Creating sustainable cities for future generations
Developers are stepping up by building walking cities and setting green standards
A glimpse into the future
The year is 2050. We’re still living on Earth, but possibly as fractured communities. The air is grimy and polluted, everyone is wearing gas masks, the grass is barely green, and all you can see in the horizon is toxic land and waste.
Hundreds of movies that portray possible scenarios of what our future could be all possess a common theme – a world eventually depleted of natural resources. We all know what the result would be if we continue to live our lives as we always have, but are we doing enough or anything as a matter of fact, to change this course we’re on?
According to economicshelp.org, “environmental sustainability is concerned with whether environmental resources will be protected and maintained for future generations.” Currently, we’re already seeing melting ice caps, the endangerment of countless species, deteriorating forest land, and much more. I believe that we would want our grandchildren, and their grandchildren, and so forth, to be able to live in the same world (hopefully a better world) than we live in today.
Many leaders and developers have hopped onto the ‘smart cities’ train to prepare a better future for succeeding generations.
Actions are louder than words
However, it’s always easier said than done. At the virtual edition of the PropertyGuru Asia Real Estate Summit 2020, Chanond Ruangkritya, chief executive officer of Ananda Development mentioned in a panel discussion about Leaders who are creating smarter, healthier, and safer cities that, we are “living in a false reality right now.” As a property developer, he realised that he’s not doing enough to address these difficult environmental issues, and he wished he had more solutions to share.
Chanond further adds that environmental sustainability hasn’t been fully addressed in Thailand yet, considering the ongoing political instability, and other matters like PM2.5 that are being prioritised by the government at the time being.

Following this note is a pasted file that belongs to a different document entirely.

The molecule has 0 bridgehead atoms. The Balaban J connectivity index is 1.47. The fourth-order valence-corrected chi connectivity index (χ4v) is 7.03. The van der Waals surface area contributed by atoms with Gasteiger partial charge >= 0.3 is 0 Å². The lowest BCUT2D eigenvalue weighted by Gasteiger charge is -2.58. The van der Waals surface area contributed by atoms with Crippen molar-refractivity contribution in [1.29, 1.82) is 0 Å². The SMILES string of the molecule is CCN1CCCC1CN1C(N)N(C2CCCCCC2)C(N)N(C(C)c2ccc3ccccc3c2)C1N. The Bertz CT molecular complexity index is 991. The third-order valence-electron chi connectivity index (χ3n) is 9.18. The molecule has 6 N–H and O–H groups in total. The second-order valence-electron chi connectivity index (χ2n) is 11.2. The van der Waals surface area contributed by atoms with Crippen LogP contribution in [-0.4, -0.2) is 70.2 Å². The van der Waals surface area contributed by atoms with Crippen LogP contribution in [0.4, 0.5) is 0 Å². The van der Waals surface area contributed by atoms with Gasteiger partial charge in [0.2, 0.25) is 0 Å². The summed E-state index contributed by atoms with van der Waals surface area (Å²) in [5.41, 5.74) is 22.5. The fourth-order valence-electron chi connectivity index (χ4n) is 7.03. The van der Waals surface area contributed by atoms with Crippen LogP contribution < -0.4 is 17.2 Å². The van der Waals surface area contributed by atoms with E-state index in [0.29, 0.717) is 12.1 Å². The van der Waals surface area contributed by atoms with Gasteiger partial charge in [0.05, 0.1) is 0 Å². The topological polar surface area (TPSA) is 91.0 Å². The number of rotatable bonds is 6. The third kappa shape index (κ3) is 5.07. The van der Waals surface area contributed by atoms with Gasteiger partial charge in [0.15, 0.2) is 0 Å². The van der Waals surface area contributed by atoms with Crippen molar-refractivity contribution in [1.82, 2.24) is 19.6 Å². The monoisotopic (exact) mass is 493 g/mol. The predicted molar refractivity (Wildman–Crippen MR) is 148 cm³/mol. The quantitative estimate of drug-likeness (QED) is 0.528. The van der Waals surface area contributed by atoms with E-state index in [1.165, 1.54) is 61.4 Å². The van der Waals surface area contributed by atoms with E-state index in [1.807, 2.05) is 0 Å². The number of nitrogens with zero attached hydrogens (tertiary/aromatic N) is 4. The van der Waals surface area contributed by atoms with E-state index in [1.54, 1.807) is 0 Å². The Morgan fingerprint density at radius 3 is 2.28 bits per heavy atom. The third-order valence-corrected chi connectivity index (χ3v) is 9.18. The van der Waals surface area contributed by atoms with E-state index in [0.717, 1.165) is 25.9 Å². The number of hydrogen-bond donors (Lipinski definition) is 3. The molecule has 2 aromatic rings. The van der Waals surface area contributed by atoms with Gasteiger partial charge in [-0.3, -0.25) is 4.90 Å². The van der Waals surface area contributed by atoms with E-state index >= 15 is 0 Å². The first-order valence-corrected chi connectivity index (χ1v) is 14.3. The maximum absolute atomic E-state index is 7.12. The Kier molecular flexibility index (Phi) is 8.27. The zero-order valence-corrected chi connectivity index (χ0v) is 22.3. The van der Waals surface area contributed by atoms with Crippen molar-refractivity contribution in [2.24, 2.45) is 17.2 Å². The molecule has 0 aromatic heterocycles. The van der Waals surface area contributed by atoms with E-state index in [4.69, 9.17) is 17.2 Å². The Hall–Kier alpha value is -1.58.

“I think there’s always urgent issues and as a developer, we try to do our best,” he added.
It is great to live with optimism and stay positive that things can change, but it is also important to realise our actions and how much impact is actually being done.
Ananda Development is a transit-oriented development, with a business model that focuses on investing in locations around mass transit. The company believes mass transit is the most sustainable way to live in the future, but due to COVID-19, people have shifted to using their own cars for social distancing reasons. Thus, what the company regarded as a great solution to addressing sustainability, unprecedented events like the pandemic are actually hurting their business and forcing them to adjust to new consumer behaviours and preferences.
Taking matters into our own hands
Shaishav Dharia, chief executive officer of Townships and Annuity Assets at Lodha Group India, continued that environmental sustainability is hard to control, and “you’re quite limited even though you want to do as much as you can.” However, as his company develops townships, environmental sustainability becomes a topic that the firm can control – to some extent.
“The effort has been to do the right thing. We have found that the focus on environmental sustainability is aligned with our economics goals, as well. It’s not costing a whole lot more and whether big tradeoffs need to happen,” said Shaishav.
For instance, the company set a goal back in 2010 on how many trees it can plant to help air quality. Given the developer’s sheer quantity of land, it was able to achieve its goals. Developing a walking city has also been on top of the agenda in order to help reduce carbon footprint. The pandemic turned out to be tremendously helpful, as people were limited to how many hours they were able to leave home.